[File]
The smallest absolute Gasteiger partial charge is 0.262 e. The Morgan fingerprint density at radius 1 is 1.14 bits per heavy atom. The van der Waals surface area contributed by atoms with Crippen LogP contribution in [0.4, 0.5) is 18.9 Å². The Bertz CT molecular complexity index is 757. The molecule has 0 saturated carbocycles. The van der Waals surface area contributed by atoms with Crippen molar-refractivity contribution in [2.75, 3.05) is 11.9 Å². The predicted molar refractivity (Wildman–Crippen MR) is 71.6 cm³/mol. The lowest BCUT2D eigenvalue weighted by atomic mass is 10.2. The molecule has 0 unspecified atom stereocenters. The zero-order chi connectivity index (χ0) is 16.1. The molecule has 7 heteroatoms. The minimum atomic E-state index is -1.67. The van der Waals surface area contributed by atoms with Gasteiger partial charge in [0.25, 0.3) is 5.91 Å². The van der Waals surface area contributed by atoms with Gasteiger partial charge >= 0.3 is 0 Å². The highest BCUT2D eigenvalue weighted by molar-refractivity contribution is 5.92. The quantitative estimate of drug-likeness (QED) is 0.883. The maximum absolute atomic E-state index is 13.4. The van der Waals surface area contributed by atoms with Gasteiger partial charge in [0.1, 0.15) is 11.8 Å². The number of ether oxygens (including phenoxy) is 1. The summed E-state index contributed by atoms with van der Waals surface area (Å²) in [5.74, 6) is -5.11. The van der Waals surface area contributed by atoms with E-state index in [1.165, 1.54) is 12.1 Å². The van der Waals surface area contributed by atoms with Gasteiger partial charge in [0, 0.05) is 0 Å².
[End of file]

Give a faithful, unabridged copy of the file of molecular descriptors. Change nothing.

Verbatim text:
The smallest absolute Gasteiger partial charge is 0.262 e. The Morgan fingerprint density at radius 1 is 1.14 bits per heavy atom. The van der Waals surface area contributed by atoms with Crippen LogP contribution in [0.4, 0.5) is 18.9 Å². The Bertz CT molecular complexity index is 757. The molecule has 0 saturated carbocycles. The van der Waals surface area contributed by atoms with Crippen molar-refractivity contribution in [2.75, 3.05) is 11.9 Å². The predicted molar refractivity (Wildman–Crippen MR) is 71.6 cm³/mol. The lowest BCUT2D eigenvalue weighted by atomic mass is 10.2. The molecule has 0 unspecified atom stereocenters. The zero-order chi connectivity index (χ0) is 16.1. The molecule has 7 heteroatoms. The minimum atomic E-state index is -1.67. The van der Waals surface area contributed by atoms with Gasteiger partial charge in [0.25, 0.3) is 5.91 Å². The van der Waals surface area contributed by atoms with Gasteiger partial charge >= 0.3 is 0 Å². The highest BCUT2D eigenvalue weighted by molar-refractivity contribution is 5.92. The quantitative estimate of drug-likeness (QED) is 0.883. The maximum absolute atomic E-state index is 13.4. The van der Waals surface area contributed by atoms with Gasteiger partial charge in [0.1, 0.15) is 11.8 Å². The number of ether oxygens (including phenoxy) is 1. The summed E-state index contributed by atoms with van der Waals surface area (Å²) in [5.74, 6) is -5.11. The van der Waals surface area contributed by atoms with E-state index in [1.165, 1.54) is 12.1 Å². The van der Waals surface area contributed by atoms with Gasteiger partial charge in [0, 0.05) is 0 Å².